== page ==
This race to the bottom in housing quality and the shortening of the economic lifespan of housing inevitably drives up the long-term cost of providing adequate housing to a growing population. While short-life-span housing may have an attractive up-front cost, the need for regular replacement drives up the cost and saps resources. In short, workers needing a roof over their heads have been forced to invest in the housing equivalent of $5, disposable boots.
At the core of the concept of a circular economy is the notion of reducing the price consumption by extending the lifespan of the goods consumed, in this case, housing. Finding a sustainable, circular solution to the simultaneous problems of housing cost and housing lifespans will not be simple. For one, health and safety standards today mandate materials and systems that were either unknown or had unacceptable substitutes in past generations. Examples include adequate and cost-efficient heating, cooling, and ventilation, window and door systems that contribute to energy efficiency, improved sanitary facilities, and kitchen and utility appliances that optimize the time spent on cooking and cleaning. These systems have short life spans, and remodeling/rehab have not proven to be efficient solutions in the past.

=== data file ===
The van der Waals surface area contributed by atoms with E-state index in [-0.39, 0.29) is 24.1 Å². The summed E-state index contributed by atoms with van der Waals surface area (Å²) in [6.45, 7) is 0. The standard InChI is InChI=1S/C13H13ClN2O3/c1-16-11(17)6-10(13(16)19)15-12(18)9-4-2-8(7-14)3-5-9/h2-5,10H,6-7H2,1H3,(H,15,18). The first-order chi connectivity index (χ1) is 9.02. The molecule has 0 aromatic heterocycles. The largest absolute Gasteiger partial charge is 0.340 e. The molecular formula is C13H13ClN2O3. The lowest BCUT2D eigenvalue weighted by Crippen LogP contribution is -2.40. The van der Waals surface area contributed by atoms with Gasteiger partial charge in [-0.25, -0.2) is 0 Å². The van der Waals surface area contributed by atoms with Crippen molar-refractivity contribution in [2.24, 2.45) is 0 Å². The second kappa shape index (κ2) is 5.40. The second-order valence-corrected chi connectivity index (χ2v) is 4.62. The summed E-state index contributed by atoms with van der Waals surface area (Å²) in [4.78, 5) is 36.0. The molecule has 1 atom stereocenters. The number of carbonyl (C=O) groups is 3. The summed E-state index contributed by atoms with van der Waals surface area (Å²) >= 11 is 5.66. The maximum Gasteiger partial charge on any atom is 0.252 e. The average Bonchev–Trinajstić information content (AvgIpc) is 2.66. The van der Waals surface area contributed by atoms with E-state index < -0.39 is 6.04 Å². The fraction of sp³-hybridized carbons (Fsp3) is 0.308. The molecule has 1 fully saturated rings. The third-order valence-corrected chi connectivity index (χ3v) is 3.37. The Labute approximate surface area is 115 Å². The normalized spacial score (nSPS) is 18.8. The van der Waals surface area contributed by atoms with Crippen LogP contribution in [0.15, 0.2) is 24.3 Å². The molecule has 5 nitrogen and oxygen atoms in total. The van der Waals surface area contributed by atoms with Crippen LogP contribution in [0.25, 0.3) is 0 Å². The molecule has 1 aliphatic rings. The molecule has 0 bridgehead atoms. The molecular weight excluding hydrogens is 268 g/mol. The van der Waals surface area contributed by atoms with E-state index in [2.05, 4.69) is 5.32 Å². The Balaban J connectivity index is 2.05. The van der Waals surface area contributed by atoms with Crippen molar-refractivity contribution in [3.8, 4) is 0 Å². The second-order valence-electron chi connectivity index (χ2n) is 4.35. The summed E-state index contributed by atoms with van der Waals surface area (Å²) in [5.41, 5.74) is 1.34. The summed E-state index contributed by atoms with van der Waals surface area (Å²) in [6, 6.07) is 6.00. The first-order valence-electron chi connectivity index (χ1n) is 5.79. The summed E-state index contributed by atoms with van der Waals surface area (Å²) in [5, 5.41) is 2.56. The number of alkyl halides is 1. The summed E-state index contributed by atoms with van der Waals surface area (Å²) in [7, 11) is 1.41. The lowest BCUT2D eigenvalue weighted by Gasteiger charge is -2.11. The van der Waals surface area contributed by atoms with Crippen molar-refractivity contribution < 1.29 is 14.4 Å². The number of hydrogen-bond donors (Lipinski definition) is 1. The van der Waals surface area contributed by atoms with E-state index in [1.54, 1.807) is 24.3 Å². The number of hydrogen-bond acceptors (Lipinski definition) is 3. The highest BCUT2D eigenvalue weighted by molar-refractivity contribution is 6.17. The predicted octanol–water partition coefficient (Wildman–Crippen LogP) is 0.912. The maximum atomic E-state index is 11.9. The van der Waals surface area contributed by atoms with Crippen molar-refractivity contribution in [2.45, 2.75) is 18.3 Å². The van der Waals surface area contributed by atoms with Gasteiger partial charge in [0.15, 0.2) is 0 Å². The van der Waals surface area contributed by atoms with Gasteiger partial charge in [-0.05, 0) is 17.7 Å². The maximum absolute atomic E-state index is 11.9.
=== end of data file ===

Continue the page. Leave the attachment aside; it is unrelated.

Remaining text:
There is however significant research underway. The 2016 African Real Estate Society Conference, held in Addis Ababa, was devoted to sustainable development. Architecture and design researchers from universities in the Netherlands are presently working with colleagues in Malaysia where housing demand and affordability are nearing crisis levels. By designing future flexibility into housing units, they hope to simultaneously conquer the affordability problem for younger consumers, the space availability problems of growing families, and even the downsizing issues of empty nesters. Researchers in Australia and Germany are focusing on the results of the 100 Resilient Cities Program (100RC) developed by the Rockefeller Foundation in 2013, which aims for “the capacity of individuals, communities, institutions, businesses, and systems within a city to survive, adapt, and grow, no matter what kinds of chronic stresses and acute shocks they experience”.